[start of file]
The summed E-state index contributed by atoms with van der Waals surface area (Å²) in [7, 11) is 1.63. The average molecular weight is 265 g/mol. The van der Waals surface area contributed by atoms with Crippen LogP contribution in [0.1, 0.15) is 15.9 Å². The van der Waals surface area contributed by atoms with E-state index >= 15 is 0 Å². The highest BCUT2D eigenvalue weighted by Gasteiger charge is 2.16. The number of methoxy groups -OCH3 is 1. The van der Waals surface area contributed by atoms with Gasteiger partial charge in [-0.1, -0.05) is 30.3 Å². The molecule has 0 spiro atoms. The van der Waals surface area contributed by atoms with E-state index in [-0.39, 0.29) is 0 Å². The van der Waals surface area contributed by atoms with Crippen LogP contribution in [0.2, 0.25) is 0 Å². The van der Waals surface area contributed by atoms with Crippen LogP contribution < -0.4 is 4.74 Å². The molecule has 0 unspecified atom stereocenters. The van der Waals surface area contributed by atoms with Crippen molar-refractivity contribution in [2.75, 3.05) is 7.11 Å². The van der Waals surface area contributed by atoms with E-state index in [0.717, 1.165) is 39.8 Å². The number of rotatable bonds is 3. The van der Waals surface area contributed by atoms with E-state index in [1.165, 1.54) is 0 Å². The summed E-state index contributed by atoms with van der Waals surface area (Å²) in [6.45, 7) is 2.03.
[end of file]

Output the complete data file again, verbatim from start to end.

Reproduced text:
The summed E-state index contributed by atoms with van der Waals surface area (Å²) in [7, 11) is 1.63. The average molecular weight is 265 g/mol. The van der Waals surface area contributed by atoms with Crippen LogP contribution in [0.1, 0.15) is 15.9 Å². The van der Waals surface area contributed by atoms with E-state index >= 15 is 0 Å². The highest BCUT2D eigenvalue weighted by Gasteiger charge is 2.16. The number of methoxy groups -OCH3 is 1. The van der Waals surface area contributed by atoms with Gasteiger partial charge in [-0.1, -0.05) is 30.3 Å². The molecule has 0 spiro atoms. The van der Waals surface area contributed by atoms with E-state index in [-0.39, 0.29) is 0 Å². The van der Waals surface area contributed by atoms with Crippen LogP contribution in [0.2, 0.25) is 0 Å². The van der Waals surface area contributed by atoms with Crippen LogP contribution < -0.4 is 4.74 Å². The molecule has 0 unspecified atom stereocenters. The van der Waals surface area contributed by atoms with Crippen molar-refractivity contribution in [2.75, 3.05) is 7.11 Å². The van der Waals surface area contributed by atoms with E-state index in [0.717, 1.165) is 39.8 Å². The number of rotatable bonds is 3. The van der Waals surface area contributed by atoms with E-state index in [1.165, 1.54) is 0 Å². The summed E-state index contributed by atoms with van der Waals surface area (Å²) in [6.45, 7) is 2.03.